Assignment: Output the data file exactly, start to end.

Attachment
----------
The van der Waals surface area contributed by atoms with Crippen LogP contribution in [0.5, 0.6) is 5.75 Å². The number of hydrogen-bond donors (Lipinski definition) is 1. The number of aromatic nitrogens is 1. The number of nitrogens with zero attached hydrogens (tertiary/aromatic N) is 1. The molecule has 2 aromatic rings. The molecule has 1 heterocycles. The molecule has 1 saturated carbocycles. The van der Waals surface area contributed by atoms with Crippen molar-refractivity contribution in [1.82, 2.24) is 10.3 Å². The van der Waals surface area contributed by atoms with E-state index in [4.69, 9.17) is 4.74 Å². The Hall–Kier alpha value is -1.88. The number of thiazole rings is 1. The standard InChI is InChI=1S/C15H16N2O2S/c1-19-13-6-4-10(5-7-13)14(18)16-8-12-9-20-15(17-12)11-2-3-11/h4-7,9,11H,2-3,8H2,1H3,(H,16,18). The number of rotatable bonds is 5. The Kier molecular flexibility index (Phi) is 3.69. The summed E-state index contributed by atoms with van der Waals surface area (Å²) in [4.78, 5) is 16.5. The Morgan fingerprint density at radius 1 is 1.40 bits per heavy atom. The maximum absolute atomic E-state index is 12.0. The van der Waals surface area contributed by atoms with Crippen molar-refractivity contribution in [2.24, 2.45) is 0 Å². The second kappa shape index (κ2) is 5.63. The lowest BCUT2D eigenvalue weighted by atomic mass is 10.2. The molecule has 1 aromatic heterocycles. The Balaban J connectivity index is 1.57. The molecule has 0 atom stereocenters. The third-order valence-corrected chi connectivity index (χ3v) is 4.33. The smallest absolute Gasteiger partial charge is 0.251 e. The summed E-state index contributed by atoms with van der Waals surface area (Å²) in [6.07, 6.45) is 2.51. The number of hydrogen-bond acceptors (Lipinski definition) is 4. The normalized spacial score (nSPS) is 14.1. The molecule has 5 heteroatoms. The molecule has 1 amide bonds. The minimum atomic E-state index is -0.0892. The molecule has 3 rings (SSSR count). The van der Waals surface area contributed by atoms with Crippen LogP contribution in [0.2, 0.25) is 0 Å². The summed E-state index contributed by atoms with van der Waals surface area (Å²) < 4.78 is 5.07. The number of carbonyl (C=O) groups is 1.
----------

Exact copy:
The van der Waals surface area contributed by atoms with Crippen LogP contribution in [0.5, 0.6) is 5.75 Å². The number of hydrogen-bond donors (Lipinski definition) is 1. The number of aromatic nitrogens is 1. The number of nitrogens with zero attached hydrogens (tertiary/aromatic N) is 1. The molecule has 2 aromatic rings. The molecule has 1 heterocycles. The molecule has 1 saturated carbocycles. The van der Waals surface area contributed by atoms with Crippen molar-refractivity contribution in [1.82, 2.24) is 10.3 Å². The van der Waals surface area contributed by atoms with E-state index in [4.69, 9.17) is 4.74 Å². The Hall–Kier alpha value is -1.88. The number of thiazole rings is 1. The standard InChI is InChI=1S/C15H16N2O2S/c1-19-13-6-4-10(5-7-13)14(18)16-8-12-9-20-15(17-12)11-2-3-11/h4-7,9,11H,2-3,8H2,1H3,(H,16,18). The number of rotatable bonds is 5. The Kier molecular flexibility index (Phi) is 3.69. The summed E-state index contributed by atoms with van der Waals surface area (Å²) in [4.78, 5) is 16.5. The Morgan fingerprint density at radius 1 is 1.40 bits per heavy atom. The maximum absolute atomic E-state index is 12.0. The van der Waals surface area contributed by atoms with Crippen molar-refractivity contribution in [2.24, 2.45) is 0 Å². The second kappa shape index (κ2) is 5.63. The lowest BCUT2D eigenvalue weighted by atomic mass is 10.2. The molecule has 1 aromatic heterocycles. The Balaban J connectivity index is 1.57. The molecule has 0 atom stereocenters. The third-order valence-corrected chi connectivity index (χ3v) is 4.33. The smallest absolute Gasteiger partial charge is 0.251 e. The summed E-state index contributed by atoms with van der Waals surface area (Å²) in [6.07, 6.45) is 2.51. The number of hydrogen-bond acceptors (Lipinski definition) is 4. The normalized spacial score (nSPS) is 14.1. The molecule has 5 heteroatoms. The molecule has 1 amide bonds. The minimum atomic E-state index is -0.0892. The molecule has 3 rings (SSSR count). The van der Waals surface area contributed by atoms with Crippen LogP contribution in [0.2, 0.25) is 0 Å². The summed E-state index contributed by atoms with van der Waals surface area (Å²) < 4.78 is 5.07. The number of carbonyl (C=O) groups is 1.